UNRWA’s Summer Games - a positive environment for 250,000 children
Thousands of children participate in events to set two world records
As part of the UNRWA-organized Summer Games, 15,000 children gathered to break two Guinness World Records in one week this July. The ‘Great Gaza Global Bounce’ took place on 22 July, and featured 7,500 children meeting in the destroyed Rafah International airport attempting to break the record for the most basketballs dribbled simultaneously (the standing record was just over 3,000). A week later, 7500 children gathered on the beaches of Northern Gaza to double their own world record (set in 2009) for the most kites flown simultaneously. Guinness World Records has yet to ratify the success of these efforts but preliminary results suggest that indeed, both records were doubled.
Pest causes widespread damage to
The Tuta Absoluta (Tomato Leaf Miner) pest continues to devastate tomato crops and threaten livelihoods of thousands of farmers throughout the oPt.15 Areas affected include tomato-growing areas of the Gaza Strip and the West Bank, with cases now reported in Qalqiliya, Jenin, Tulkarm, Bethlehem and Hebron. A comprehensive assessment of damage is currently underway by the Ministry of Agriculture (MoA); results will be made public once complete.
Approximately 7,500 farming families (43,500 people)16 depend on greenhouse-grown tomatoes for their livelihoods. If not adequately controlled, the pest could spread to crops of sweet peppers, open-field tomatoes, potatoes and aubergines, impacting growers and others dependent on the food-processing industry and grocery business. In addition to the potential economic impact, the crops at risk constitute staple dietary foods in the region raising the risk that the nutritional status of many households in the oPt will be compromised.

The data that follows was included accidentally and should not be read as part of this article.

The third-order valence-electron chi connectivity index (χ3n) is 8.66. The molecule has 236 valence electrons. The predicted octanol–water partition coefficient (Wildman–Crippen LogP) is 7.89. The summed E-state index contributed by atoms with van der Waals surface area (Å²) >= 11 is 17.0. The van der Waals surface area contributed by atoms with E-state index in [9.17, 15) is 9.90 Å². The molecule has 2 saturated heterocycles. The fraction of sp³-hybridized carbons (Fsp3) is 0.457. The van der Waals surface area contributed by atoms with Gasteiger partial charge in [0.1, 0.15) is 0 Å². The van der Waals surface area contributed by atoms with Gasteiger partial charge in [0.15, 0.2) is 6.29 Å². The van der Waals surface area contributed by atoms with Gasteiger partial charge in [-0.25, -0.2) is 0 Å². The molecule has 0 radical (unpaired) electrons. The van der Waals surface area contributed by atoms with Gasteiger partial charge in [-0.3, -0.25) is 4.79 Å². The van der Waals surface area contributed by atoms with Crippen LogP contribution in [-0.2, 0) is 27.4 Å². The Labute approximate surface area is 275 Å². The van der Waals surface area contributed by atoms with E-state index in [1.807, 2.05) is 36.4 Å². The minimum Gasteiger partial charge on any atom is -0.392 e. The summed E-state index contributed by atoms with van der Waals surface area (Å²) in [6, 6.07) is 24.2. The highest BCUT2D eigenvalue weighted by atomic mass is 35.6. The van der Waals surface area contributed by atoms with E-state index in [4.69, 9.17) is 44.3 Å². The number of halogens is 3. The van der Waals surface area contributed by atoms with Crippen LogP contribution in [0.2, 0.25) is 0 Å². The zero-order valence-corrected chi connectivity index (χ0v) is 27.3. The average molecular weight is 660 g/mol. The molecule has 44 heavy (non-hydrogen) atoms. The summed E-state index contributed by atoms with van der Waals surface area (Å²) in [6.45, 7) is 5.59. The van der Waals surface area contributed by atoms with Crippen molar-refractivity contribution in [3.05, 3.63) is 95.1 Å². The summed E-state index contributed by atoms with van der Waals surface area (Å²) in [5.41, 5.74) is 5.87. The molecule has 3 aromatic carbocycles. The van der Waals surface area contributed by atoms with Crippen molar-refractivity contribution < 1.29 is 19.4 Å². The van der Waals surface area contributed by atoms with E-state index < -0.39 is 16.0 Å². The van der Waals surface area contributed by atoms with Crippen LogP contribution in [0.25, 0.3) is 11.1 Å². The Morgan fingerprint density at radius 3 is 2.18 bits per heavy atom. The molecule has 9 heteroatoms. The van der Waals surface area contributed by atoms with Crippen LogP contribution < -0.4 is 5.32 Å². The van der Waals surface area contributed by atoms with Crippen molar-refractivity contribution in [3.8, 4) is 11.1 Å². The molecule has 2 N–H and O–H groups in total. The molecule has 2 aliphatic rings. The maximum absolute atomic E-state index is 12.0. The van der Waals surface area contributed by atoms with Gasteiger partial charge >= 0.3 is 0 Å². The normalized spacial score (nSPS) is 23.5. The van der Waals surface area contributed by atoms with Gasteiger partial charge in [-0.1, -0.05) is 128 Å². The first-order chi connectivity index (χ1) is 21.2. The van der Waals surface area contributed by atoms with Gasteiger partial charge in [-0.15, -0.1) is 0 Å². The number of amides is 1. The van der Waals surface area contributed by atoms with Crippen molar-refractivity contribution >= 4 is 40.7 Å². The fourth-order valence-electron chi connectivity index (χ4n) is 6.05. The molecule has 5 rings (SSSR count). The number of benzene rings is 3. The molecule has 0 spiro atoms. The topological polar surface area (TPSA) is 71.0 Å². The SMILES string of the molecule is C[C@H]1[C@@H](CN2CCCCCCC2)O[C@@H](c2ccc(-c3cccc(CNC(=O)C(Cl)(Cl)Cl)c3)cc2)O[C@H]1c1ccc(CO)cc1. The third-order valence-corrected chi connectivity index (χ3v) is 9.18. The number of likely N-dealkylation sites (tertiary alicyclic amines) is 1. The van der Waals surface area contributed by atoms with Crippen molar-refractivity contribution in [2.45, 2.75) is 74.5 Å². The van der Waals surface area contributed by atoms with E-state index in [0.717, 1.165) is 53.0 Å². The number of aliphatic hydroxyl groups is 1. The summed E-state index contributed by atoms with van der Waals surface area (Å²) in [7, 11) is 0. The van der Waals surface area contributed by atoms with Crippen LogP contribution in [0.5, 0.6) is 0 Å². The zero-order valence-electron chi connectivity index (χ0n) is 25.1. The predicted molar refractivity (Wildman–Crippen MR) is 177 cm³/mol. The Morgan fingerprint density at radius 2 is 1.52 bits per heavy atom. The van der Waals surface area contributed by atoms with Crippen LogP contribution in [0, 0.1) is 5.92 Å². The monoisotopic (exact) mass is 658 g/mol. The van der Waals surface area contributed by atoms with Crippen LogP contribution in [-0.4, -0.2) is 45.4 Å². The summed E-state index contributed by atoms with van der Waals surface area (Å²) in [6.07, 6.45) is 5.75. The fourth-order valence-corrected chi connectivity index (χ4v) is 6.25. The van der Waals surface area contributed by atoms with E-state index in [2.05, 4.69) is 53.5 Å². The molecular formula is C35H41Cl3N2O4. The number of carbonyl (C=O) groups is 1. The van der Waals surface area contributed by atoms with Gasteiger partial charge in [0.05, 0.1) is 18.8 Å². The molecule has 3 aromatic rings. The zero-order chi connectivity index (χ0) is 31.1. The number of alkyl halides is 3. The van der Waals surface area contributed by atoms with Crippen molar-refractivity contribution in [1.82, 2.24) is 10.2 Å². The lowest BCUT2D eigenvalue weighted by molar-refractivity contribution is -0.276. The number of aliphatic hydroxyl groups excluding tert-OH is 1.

The response to this crisis so far has focused on four main areas: coordination; awareness-raising and training; pheromone distribution; and greenhouse repair. Sector stakeholders are already working on the ground to coordinate the response in both the West Bank and Gaza Strip.
With funding through the Humanitarian Response Fund (HRF), the Food and Agriculture Organization (FAO) is currently implementing a mass-trapping intervention as a rapid response to the outbreak in the Gaza Strip, in partnership with NGOs and the ICRC. Emergency greenhouse repair is also being implemented in the Gaza Strip, with organizations raising or diverting funds to ensure that greenhouses are insect-proof.
Lack of timely additional funding however has meant that there are major gaps in response. At least 1,500 dunums of greenhouses in the Gaza Strip are estimated to urgently need repairs or complete renovations, and Palestinian farmers in the West Bank are in need of pheromones and traps to control infestation.